- Behavioural triggers are the actions that people take in response to emotional triggers which can indicate your audience’s intent and whether or not they are in-market. This could include search engine queries, purchases, reviews, social media interactions, content engagement, clicks, and other online responses to real world events and or messages. Insights around these behavioural triggers can usually be extracted from search data, website analytics, ad platforms and beyond.
Some of these may be changing trends which run over a finite period, so it’s worth considering the longevity of potential angles and offers that arise.
Thinking of triggers in this way helps you drive ideas forward for how targeting, copy, and creative can work together, as well as how to approach CTAs, offers, and measurement that deliver a much stronger link between your product and the target persona.
And before we move on, a word on not-yet-in-market audiences. Yes, they can be equal and in some cases are more important. But equally that means you’re considering your entire market. They may not be in-market for years; in fact, around 95% won’t be.
That could result in a helluva lot of wasted ad spend.
And for that reason these audiences require a different approach when it comes to both advertising and messaging – but that’s a conversation for another day!
3 – Prioritise your customer needs to guide campaign messaging and more
This is an area that we find sometimes requires a bit more of a deep-dive than what usually happens at the wider strategy level. That’s because while there could be a strong link between personas, brand and product, when it comes to the ad creative itself, there are some serious performance opportunities in identifying the most appropriate hook point.
Break down the customer needs of your most-valuable prospect personas using the ‘jobs to be done’ framework, ordering by what is essential. And remember, it’s what’s important to them, so avoid retro-fitting customer needs to product features wherever possible.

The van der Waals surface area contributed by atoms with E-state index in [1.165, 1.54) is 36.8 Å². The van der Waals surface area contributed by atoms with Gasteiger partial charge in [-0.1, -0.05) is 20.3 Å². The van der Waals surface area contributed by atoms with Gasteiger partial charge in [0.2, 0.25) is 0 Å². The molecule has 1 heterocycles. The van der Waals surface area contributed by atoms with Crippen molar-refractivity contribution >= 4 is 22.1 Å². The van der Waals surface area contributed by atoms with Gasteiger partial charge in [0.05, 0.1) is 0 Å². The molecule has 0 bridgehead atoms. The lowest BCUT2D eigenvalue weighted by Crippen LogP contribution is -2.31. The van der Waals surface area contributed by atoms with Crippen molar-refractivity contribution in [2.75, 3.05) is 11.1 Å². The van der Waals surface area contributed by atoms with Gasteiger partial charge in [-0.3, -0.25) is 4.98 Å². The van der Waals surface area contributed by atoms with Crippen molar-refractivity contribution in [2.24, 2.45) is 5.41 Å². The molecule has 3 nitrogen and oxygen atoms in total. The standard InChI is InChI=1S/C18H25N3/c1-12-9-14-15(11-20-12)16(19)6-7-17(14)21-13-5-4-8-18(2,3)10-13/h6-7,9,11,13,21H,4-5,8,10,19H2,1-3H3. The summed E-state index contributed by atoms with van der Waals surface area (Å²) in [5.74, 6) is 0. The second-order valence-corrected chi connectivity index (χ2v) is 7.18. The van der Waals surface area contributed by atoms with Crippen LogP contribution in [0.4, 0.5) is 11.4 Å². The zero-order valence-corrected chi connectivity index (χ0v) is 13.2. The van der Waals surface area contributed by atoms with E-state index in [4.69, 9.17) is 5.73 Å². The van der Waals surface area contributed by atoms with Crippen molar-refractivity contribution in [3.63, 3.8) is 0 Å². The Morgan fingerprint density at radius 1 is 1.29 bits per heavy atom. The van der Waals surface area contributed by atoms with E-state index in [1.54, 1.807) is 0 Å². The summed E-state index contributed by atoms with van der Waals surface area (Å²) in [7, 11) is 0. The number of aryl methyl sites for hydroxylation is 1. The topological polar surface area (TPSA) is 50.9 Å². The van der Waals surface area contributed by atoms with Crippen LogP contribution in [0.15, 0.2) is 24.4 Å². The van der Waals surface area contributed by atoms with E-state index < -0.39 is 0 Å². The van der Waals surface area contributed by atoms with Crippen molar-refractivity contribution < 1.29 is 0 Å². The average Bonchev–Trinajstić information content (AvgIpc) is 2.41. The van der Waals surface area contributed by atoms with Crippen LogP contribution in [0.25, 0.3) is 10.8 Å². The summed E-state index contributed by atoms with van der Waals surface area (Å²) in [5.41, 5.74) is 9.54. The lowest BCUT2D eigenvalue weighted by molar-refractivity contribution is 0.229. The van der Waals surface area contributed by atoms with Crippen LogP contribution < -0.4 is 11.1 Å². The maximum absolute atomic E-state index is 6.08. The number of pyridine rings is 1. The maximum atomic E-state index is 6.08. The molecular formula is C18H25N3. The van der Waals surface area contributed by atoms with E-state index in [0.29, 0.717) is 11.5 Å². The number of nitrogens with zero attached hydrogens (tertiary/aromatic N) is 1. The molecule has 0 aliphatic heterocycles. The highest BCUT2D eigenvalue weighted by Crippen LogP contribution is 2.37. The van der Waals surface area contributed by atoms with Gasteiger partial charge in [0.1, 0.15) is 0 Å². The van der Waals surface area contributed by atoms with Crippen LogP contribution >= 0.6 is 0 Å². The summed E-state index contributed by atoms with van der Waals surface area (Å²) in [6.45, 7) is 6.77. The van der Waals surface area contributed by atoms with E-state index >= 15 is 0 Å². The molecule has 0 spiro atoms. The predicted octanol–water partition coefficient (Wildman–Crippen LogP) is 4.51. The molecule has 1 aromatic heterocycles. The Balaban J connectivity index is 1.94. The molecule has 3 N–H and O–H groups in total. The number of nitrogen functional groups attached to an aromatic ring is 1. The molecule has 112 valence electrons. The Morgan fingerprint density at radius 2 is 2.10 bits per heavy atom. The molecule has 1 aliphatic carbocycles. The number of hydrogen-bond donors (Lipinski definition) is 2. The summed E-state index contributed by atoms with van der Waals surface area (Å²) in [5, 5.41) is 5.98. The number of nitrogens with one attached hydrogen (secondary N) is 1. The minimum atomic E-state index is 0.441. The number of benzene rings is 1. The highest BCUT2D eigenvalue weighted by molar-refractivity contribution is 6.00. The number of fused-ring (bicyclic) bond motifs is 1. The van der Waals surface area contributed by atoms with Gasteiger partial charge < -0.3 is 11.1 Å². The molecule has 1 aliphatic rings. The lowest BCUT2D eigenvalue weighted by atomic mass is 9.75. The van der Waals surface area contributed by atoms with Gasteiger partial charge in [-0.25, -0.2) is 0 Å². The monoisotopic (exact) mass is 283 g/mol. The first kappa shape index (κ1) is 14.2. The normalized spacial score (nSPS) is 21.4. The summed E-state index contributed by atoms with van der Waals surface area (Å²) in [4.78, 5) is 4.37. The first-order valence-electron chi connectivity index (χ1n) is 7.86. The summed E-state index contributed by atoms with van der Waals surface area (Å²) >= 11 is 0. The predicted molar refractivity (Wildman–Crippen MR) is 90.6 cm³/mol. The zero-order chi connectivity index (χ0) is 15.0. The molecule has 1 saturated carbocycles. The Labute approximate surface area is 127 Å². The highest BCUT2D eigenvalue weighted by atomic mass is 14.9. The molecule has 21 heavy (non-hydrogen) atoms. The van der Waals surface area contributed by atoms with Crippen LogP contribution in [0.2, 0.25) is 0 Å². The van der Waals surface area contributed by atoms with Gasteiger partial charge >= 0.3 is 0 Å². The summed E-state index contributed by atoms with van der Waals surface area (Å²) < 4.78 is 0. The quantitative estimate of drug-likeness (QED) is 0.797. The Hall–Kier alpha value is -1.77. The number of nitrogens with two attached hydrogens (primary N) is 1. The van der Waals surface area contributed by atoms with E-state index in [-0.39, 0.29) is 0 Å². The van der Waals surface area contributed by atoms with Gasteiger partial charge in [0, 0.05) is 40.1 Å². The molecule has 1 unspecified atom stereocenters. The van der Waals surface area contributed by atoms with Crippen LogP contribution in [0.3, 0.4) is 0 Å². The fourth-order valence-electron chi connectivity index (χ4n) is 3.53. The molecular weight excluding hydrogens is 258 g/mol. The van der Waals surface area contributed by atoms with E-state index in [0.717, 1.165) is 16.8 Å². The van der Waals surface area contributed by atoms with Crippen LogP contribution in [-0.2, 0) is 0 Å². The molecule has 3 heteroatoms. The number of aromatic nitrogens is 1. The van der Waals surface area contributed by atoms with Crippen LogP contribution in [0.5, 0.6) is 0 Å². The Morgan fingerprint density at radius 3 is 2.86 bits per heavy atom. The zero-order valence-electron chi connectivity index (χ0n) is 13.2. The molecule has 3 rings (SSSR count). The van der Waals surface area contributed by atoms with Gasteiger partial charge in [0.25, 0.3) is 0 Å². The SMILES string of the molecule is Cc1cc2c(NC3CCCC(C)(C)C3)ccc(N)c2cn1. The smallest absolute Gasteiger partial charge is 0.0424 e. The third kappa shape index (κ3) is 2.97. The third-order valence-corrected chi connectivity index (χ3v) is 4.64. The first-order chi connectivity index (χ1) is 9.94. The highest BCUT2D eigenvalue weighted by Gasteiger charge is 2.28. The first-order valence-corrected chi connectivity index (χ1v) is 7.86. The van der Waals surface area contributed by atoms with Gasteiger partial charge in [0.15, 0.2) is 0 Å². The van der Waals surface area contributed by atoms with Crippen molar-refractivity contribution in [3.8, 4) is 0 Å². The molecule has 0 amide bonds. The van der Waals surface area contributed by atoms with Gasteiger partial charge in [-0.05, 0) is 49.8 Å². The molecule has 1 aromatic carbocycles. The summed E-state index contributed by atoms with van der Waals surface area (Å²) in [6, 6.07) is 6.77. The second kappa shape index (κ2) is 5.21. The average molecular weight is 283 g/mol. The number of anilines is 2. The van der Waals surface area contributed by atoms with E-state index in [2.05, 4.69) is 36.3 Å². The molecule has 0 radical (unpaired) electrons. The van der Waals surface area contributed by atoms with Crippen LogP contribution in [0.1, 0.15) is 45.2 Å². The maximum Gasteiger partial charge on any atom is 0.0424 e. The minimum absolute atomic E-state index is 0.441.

It’s also hugely beneficial if your campaign team can access raw research material and information sources. A lot of what makes copy and design production successful comes down to the team’s understanding of the audience. Make it easy for others to indoctrinate themselves into the world of the target segment, and the relationship with the product. You may even want to build a scrapbook of insights, links, information sources and other materials.
While some sophisticated marketing teams might have had the opportunity to gather and organise this into beautifully designed decks, most haven’t for the purposes of creating actionable campaign assets at this level. This will determine the quality of your copy and creative, which is fundamentally linked to the performance of your campaign journeys and precedes media-buying prowess.
4 – Uncover the transformations that customers actually experience
Exploring the transformations that audiences experience while on the journey of becoming a customer of your brand is really crucial to effectively articulating key messages in ad creative.
Providing the people working on your campaign with relevant access to sales people, account managers, and technical staff – the people who are face-to-face with customers daily, can be a serious game changer. That’s due to some of the sweetest messaging morsels coming from the language used on the front lines.
I’ll avoid being overly prescriptive with questions, but it’s stuff like:
- To sales: ‘What happens during a perfect product demo/sales consultation?’
- To customer service: ‘What do people absolutely love about [insert product]?’
- To technical support: ‘What are some of the most common misconceptions people have about [insert service]?’
Tie-in questions with the emotional triggers you identify to narrow down the specific features and benefits that your product or service delivers to your ideal customers, and consequently their emotional states after becoming a customer.
Even if you’ve already had similar conversations, the devil is in the detail. Another few minutes between your campaign team and other stakeholders can throw out ideas for otherwise overlooked hooks.
You can avoid a lot of the pitfalls of B2B ads by taking a few important steps in the campaign planning process to get messaging on point.
Begin by prioritising the audiences who are likely to start delivering the right results the soonest. Be sure to uncover the emotional and behavioural triggers that put those personas in-market for your products or services. Order their jobs-to-be-done by what’s important to them, and figure out where the product meets these needs. Finally, figure out how you can map the transformational experience from real customer insights into smart, engaging, and powerful ads.
With this, you’ll be able to start considering which channels and placements are most appropriate to win your audience’s attention with these messages, and at what cost.